The presentation of this subject will be divided into two parts given the breadth of the subject, and to give the reader a break (you’ll thank me later). Part One will cover the basics of a lease including the parties to a lease, the types of leases, and the attributes of each type. Part Two will cover the accounting and tax aspects of leases as well as the sweeping changes recently announced by the Financial Accounting Standards Board this year (FASB ASU 2016-2, Leases).
Definition and the Parties
Most reading this article already know the definition of a lease, but for the unindoctrinated, a bit of context would probably be appreciated. Generally, a lease is an agreement in which the owner of a particular piece of property conveys the right to use that piece of property to a third party. The lease agreement will commonly identify the parties to the lease, the equipment being leased, the duration of the lease, the periodic lease payment, and the legal terms of the lease.
There are common terms used in a lease agreement, but as is always the case in unfamiliar territory, understanding the jargon is paramount to getting it. In every lease document, you’ll see the terms lessor and lessee. The party receiving the right to use the equipment is called the ‘lessee’ while the party owning and leasing out the equipment is called the ‘lessor.’ Simply enough, right? Yeah, but many confuse the two and it is vital to get it right. My cheat sheet for remembering the parties to a lease is analogous to the employer/employee relationship. The employer is the owner of the business, while the employee is the one working in the business. Similarly then, the lessor is the owner of the equipment, while the lessee is the one using/working with the equipment. Simple, but effective.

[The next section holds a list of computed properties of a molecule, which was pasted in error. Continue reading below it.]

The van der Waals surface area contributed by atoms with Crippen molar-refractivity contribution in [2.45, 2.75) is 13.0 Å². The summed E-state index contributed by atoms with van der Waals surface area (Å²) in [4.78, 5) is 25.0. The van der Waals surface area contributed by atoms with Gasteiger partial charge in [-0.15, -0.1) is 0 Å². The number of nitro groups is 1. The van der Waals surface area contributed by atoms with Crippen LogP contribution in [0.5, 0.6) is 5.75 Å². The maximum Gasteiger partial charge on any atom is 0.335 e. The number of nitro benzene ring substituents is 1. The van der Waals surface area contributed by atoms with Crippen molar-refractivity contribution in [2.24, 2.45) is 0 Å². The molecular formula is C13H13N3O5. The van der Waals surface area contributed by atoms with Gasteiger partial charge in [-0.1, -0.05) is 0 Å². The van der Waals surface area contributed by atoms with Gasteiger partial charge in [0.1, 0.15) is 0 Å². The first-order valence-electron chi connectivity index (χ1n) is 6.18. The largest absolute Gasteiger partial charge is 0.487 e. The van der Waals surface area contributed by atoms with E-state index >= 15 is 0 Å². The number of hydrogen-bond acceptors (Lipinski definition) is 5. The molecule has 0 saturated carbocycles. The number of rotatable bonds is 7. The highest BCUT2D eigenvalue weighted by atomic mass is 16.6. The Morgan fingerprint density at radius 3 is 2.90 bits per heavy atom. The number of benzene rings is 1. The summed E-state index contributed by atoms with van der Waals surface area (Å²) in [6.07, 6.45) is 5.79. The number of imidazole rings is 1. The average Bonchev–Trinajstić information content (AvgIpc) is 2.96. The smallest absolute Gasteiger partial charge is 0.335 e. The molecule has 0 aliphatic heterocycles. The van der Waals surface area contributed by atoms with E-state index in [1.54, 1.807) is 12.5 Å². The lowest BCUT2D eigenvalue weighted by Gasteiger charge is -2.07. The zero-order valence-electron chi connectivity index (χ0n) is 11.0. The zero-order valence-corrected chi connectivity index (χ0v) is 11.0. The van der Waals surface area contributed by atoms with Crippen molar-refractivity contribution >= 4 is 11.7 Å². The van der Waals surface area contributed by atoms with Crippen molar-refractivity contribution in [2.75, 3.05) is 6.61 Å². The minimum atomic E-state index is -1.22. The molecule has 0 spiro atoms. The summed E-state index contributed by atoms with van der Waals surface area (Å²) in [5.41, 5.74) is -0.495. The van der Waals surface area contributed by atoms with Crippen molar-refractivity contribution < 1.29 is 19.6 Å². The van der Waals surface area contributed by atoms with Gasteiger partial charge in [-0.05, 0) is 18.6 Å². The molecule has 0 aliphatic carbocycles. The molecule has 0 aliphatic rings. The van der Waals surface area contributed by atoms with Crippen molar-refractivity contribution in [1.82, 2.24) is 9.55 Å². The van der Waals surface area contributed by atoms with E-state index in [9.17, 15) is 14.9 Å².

Types of Leases
As noted at the opening of this piece, the two primary types of leases we deal with are called “operating leases” and “capital leases.” Most likely, whether you know it or not, you’ve probably been exposed to both types of leases at one point or another, but might not have known how or why they were classified as such. You may run across a lease that does not specifically refer to the lease as operating or capital, but rest assured; regardless the name, it can be classified as operating or capital just by reading the terms of the agreement.
Below is a chart comparing and contrasting various attributes of operating and capital leases. This chart provides an at-a-glance view; the detail associated with each lease type will be provided further into the piece.
Lease Comparison Chart